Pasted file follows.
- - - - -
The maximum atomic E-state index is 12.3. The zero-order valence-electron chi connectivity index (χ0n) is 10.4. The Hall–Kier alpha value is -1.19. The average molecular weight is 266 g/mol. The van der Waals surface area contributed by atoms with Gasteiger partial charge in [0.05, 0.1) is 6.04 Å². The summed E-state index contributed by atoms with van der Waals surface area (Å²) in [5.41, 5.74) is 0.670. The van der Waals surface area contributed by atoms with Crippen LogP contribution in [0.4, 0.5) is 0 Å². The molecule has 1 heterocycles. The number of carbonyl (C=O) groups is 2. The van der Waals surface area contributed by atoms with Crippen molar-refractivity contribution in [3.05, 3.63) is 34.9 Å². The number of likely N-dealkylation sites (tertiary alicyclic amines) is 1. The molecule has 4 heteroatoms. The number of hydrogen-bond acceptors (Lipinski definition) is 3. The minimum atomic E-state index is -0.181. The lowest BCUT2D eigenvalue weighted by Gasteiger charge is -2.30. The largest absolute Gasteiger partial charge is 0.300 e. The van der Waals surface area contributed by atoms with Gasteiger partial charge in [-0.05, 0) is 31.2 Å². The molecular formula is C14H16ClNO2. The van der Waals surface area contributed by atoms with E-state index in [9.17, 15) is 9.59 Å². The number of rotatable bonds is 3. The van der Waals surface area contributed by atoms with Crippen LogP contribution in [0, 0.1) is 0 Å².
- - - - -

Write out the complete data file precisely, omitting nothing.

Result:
The maximum atomic E-state index is 12.3. The zero-order valence-electron chi connectivity index (χ0n) is 10.4. The Hall–Kier alpha value is -1.19. The average molecular weight is 266 g/mol. The van der Waals surface area contributed by atoms with Gasteiger partial charge in [0.05, 0.1) is 6.04 Å². The summed E-state index contributed by atoms with van der Waals surface area (Å²) in [5.41, 5.74) is 0.670. The van der Waals surface area contributed by atoms with Crippen LogP contribution in [0.4, 0.5) is 0 Å². The molecule has 1 heterocycles. The number of carbonyl (C=O) groups is 2. The van der Waals surface area contributed by atoms with Crippen molar-refractivity contribution in [3.05, 3.63) is 34.9 Å². The number of likely N-dealkylation sites (tertiary alicyclic amines) is 1. The molecule has 4 heteroatoms. The number of hydrogen-bond acceptors (Lipinski definition) is 3. The minimum atomic E-state index is -0.181. The lowest BCUT2D eigenvalue weighted by Gasteiger charge is -2.30. The largest absolute Gasteiger partial charge is 0.300 e. The van der Waals surface area contributed by atoms with Gasteiger partial charge in [-0.05, 0) is 31.2 Å². The molecular formula is C14H16ClNO2. The van der Waals surface area contributed by atoms with E-state index in [9.17, 15) is 9.59 Å². The number of rotatable bonds is 3. The van der Waals surface area contributed by atoms with Crippen LogP contribution in [0, 0.1) is 0 Å².